The research team at Citizen Lab identified the malware when it was sent to a human rights activist based in the Middle East. Apparently, there were three zero-day vulnerabilities about which the independent research firm notified Apple.

It is being suggested that all iOS 9 devices be updated immediately with the new patch because the spyware is quite sophisticated and advanced. If successfully launched, the software hijacks an iOS device so that the attacker could monitor and control it remotely. Then the device’s camera, microphone and audio calls would be intercepted, and this would be possible for conversations made by applications that are secured with end-to-end encryption, such as WhatsApp. Moreover, hijackers can easily steal images, monitor movements of the device owners and retrieve files.

In an interview, Bill Marczak from Citizen Lab stated that “What we have seen from looking at these exploits is that it seems that they have been in the wild a bit longer than the 9.3.3/9.3.4 timeframe.”

As per the representative from Apple the company was identified about this vulnerability and it was immediately fixed with the iOS 9.3.5 patch. The company rep further stated that:

“We advise all of our customers to always download the latest version of iOS to protect themselves against potential security exploits.”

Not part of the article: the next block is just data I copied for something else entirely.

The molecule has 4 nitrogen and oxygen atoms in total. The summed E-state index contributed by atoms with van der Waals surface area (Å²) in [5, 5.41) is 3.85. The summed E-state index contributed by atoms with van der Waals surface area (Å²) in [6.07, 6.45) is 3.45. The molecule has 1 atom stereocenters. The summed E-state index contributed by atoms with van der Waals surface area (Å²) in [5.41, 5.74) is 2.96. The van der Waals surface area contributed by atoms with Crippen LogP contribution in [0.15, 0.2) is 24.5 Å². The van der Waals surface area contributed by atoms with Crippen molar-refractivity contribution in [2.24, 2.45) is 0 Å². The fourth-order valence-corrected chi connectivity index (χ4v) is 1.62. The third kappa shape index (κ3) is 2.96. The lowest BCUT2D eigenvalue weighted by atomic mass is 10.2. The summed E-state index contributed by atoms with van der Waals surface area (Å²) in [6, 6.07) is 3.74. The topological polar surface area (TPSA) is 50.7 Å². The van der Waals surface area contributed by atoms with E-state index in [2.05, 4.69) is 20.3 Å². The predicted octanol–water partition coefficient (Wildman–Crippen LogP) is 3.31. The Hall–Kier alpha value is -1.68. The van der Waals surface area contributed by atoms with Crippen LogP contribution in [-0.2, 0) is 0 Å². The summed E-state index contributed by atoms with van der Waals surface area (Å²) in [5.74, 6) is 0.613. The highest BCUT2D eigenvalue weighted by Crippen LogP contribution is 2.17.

As per Lookout’s VP of Security Research and Response Mike Murray:

“The … vulnerability chain is the first that anyone’s seen of a one-click remote jailbreak of an Apple device. It’s the smoking gun active mobile threat that we’ve always known existed but didn’t yet have proof of. This demonstrates that highly resourced actors see the mobile platform as a fertile target for gathering information about targets and regularly exploit the mobile environment for this purpose.”

It must be noted that zero-day exploits are relatively common on iOS devices because governments can easily exploit any prevailing flaws in the iOS system. Such flaws, if identified by an attacker, can easily be sold to governments for quite an enormous amount, approx. $500,000 to $1 million.

This would probably be the very first time when such a major attack has been identified and countered at such a quick pace. According to Marczak, Citizen Lab has been trying to track down the perpetrators of this attack from quite some time and then the breakthrough occurred when an activist sent them phishing links, which matched the domain that the research firm was following already.

Read: Cop Exploited iPhone App to Secretly Watch Mom Breastfeeding

The reason why Apple is urging the users of iOS 9 to update their devices at the earliest opportunity is that out-of-date devices are now vulnerable to the attack, which Marczak has identified to be a “fairly sophisticated exploit.”

According to Citizen Lab, this is the most “sophisticated spyware” one-click remote jailbreaking zero-day vulnerability. Therefore users of iOS version 9.3.4 or below must update their devices with the patch iOS v9.3.5.

Uzair Amir

I am an Electronic Engineer, an Android Game Developer and a Tech writer. I am into music, snooker and my life motto is 'Do my best, so that I can't blame myself for anything.'